Rob Goldstein, chairman and chief executive of international casino operator Las Vegas Sands Corp (LVS), says the group is seeing “strong” momentum in its Macau operations during the Chinese New Year (CNY) period, following the relaxation of travel restrictions related to the Covid-19 pandemic.
“We are past the break-even point; we are now in the positive territory,” stated Mr Goldstein, referring to the group’s performance during the week-long holiday. “We are in very positive territory and keep moving upside.”
The CEO noted that customer volume was so high during the festive period, that some patrons “cannot get a seat” at table games. Tables games “are running at 95 percent to 100 percent capacity, and it’s the same on slots and electronic table games,” he added.
“If things keep going as they are going, we will be in a very happy place in 2023, especially in the summer and the second half of the year, as normal travel patterns resume, Hong Kong gets back on speed,” stated Mr Goldstein, adding that there was also “a lot of growth potential” in mainland China.
His comments were made in a Wednesday conference call with investment analysts following the firm’s announcement of its fourth-quarter results. In Macau, the group operates via Sands China Ltd.
China’s State Council has designated the holiday period for mainland residents as January 21, a Saturday, to January 27, a Friday, inclusive. The festive break in Hong Kong is designated as running from January 23 to January 25.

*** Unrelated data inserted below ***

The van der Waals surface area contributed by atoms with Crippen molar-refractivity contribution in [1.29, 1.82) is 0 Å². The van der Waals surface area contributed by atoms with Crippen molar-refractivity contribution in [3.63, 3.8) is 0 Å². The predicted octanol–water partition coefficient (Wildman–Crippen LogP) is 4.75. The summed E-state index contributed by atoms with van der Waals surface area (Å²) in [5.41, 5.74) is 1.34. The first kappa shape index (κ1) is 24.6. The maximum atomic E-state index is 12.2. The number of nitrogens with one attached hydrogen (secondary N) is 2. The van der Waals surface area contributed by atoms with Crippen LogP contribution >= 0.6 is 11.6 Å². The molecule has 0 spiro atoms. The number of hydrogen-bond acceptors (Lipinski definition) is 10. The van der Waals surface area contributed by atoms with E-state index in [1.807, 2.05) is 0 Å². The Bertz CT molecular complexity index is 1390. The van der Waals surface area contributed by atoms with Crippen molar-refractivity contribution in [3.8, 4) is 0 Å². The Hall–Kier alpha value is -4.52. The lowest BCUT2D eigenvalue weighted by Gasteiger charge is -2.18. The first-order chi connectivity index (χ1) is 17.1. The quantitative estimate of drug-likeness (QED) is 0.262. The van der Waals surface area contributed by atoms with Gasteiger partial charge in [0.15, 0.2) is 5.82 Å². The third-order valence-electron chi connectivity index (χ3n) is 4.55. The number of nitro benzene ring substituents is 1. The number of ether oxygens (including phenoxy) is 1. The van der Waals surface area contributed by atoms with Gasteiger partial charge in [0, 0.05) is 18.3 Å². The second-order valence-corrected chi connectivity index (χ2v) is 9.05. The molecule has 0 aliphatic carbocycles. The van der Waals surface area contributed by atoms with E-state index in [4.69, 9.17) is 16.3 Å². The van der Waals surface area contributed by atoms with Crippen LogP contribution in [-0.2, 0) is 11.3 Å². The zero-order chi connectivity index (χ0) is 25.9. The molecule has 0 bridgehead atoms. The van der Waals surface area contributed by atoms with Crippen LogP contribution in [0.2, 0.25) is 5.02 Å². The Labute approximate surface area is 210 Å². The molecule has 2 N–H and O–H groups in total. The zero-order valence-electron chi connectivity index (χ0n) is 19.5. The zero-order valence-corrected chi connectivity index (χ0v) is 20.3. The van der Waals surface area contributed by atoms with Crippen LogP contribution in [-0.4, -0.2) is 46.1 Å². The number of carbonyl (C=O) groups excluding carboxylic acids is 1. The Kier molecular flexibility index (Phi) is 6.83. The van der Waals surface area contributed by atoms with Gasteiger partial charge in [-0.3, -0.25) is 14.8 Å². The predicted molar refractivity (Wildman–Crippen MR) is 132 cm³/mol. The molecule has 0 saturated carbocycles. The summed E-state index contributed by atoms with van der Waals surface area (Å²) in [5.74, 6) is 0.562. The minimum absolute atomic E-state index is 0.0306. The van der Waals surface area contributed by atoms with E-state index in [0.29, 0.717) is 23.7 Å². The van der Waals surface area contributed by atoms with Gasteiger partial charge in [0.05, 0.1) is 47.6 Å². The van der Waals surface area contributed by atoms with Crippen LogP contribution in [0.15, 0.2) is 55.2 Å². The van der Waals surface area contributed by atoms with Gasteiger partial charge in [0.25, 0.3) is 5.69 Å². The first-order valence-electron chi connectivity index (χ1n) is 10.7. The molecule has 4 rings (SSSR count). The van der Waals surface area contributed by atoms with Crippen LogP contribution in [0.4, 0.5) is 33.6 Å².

Macau welcomed 244,664 visitors in the first four days of the week-long holiday, according to official data published by the Macao Government Tourism Office. That was up 330.1 percent from the comparable period a year earlier.
Mainland visitors accounted for 56.3 percent of all arrivals in the first four days of the holiday, while Hong Kong consumers represented 37.6 percent of total visitors, showed the data.
Patrick Dumont, Las Vegas Sands president and chief operating officer, said on the call that there was enough “liquidity” in the Macau market, with the city’s gaming industry likely to see a “premium-led recovery”.
“In terms of break-even, I don’t think that is really a consideration anymore, I think we are way past it,” he added.
Referring to Singapore, where the group runs the Marina Bay Sands casino resort, Mr Dumont said: “We experienced pent-up demand in Singapore and we are now at a run-rate that is really, really strong. And we are seeing that in Macau.”
Grant Chum Kwan Lock, chief operating officer of Sands China, mentioned on the call that the “quality of patronage” during the Chinese New Year period was “very high across all segments,” with revenue and gaming volumes outperforming visitor volumes.
He added: “It’s not just premium mass, it’s also base-mass and even the retail segment. So, we are seeing a very strong recovery in customer spending, and it’s extremely broad based.
Such increase in demand however has proven difficult to match in terms of supply, admitted Mr Chum.
“We are short of manpower relative to our full operating capacity, and relative to the demand that we are seeing” in the market, stated the Sands China executive.
“We are not operating one of the Sheraton towers, so we are minus 2,200 rooms from our operating capacity,” he added. The group’s newest hotel, Londoner Court, which had a “soft opening” last year, is also “not operating at full capacity,” being currently at “about two-thirds of capacity”.
Mr Chum said additionally that the company would be “progressively hiring” workers as the market recovers. “Hopefully, within the next few months we will be in a better place,” he stated, adding that the number of employees could not be directly compared to 2019, as the firm had “become more productive and efficient” during the pandemic years.
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Managing partner at IGamiX Management and Consulting